NEW WRITINGS OF SOUND AND MUSIC// Nate Trier// The Cycles that Surround Us
* Name: Nate Trier
* Website: http://www.natetrier.com
* Title of work: The Cycles that Surround Us
* Instrumentation and methods of interpretation: Open instrumentation, for the largest group of people you can get together at once.
Extrait de la partition :
1. How would you describe this form of writing sound and / or music?
This is part of a series of works that I unofficially refer to as « flowchart jazz.” Flowchart Jazz pieces prompt improvising musicians to choose a pathway through musical options. In the bird’s-eye view of these pieces, the composer determines broadly « when » but not « what; » the outline of the piece but not the content. As we zoom in and get look at the piece at ground level, the performer determines “what,” but has less control over “when:” they must follow the outline that the composer set forth, but they may determine the performance content. The overall pieces is the result of musical « emergence: » individual players make individual choices that, together, create a work that is is the sum of their collective efforts and larger than any one player.
This particular piece, The Cycles that Surround Us, is a large-scale, four-movement prose and graphic score work for indeterminate, improvising orchestra. It is a work that draws on Gamelan’s colotomic (cyclical) approach to music; Terry Riley’s use of cells in In C; and the use of graphic and prose as scores as fuel for material and interpretation found in experimental improvised music and some avante garde classical works.
2. How do you think your proposal can be Interpreted?
On the surface level, the performance seems easy: follow the arrows and do what the words tell you. But a proper reading challenges the performer (and the performer’s ego) to find a space in and support a large mass of people and sounds. Even more challenging is that sometimes finding your space means sublimating your ego and becoming part of the background. You will always be part of the ensemble’s sounds, you will rarely be a soloist. You are always part of the team, rarely the star athlete.
The performers must constantly be alert and ready for a context in which to place their next sound: they may have a fully-formed concept and be ready to play it but then hear a competing/complementing sound across the room – how do they then adjust their playing on a moment’s notice?
Additionally, the performer must choose their role in creating the structure of each movement. For example, she may barrel through the movement, introducing all the themes and variations, and then waiting silently until this movement is finished and until the next movement begins. Or, she may slowly take her time, continuing to make her way through the movement after others have finished and fallen silent, and finding herself performing in a solo cadenza.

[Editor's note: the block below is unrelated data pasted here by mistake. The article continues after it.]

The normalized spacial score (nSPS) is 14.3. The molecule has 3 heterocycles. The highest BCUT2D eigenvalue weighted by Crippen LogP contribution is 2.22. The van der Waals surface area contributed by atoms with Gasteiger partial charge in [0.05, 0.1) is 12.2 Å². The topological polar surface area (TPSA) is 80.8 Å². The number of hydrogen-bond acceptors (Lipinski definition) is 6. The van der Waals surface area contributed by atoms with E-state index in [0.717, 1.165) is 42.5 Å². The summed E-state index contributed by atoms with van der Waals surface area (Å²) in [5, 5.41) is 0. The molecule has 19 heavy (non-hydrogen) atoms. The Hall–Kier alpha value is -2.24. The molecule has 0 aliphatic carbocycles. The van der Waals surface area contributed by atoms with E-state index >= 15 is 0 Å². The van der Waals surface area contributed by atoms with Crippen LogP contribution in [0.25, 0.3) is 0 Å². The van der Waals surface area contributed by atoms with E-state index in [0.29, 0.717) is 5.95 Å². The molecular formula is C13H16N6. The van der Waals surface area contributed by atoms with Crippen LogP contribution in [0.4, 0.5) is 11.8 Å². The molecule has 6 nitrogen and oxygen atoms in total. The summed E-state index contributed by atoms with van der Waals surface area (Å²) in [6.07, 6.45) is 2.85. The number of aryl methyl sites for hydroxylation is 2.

3. What meanings or additional level brings this particular form of writing performance and / or interpretation of the work?
The prose and graphic descriptions make the performance a communal expression of individual personalities in a collective sense, not an expression of the composer’s will and taste. Instead, the composer determines the structure of the piece on the largest scale (tonal, not tonal, pulsed, non-pulsed) and creates the general order in which events will play out. The composer determines what themes or rhythmic/textural/contour-based connections will be made, but not when.
Motivic development: Performers craft their own themes and motives by following the prose and graphic instructions. All later performers of those instructions will later subsequently create variations on that motive. (For example, one graphic “cell” indicates that the performer is to play a four-note ascending figure. Later performers of that cell will follow the same general contour but probably not the exact same tones). Furthermore, the conceit of “cycles” provides unity – performers may loop through an entire page or a sub-loop. Each iteration will be similar to, but never the same as, the first.
Visual: The initial visual impact of the score makes it clear to performers that they are operating under a new paradigm with new rules.
Pulse: Performers are instructed to add and remove beats, but the definition of a beat is entirely subjective. One performer may feel the pulse as duple time, another performer may feel it as compound time, and another may feel it to be an « irregular » time signature. One performer’s quarter-note pulse may be another’s eighth-note pulse. Performers create overlapping ostinatos of any length – the “pulsed” movement has steady beats, but no time signature.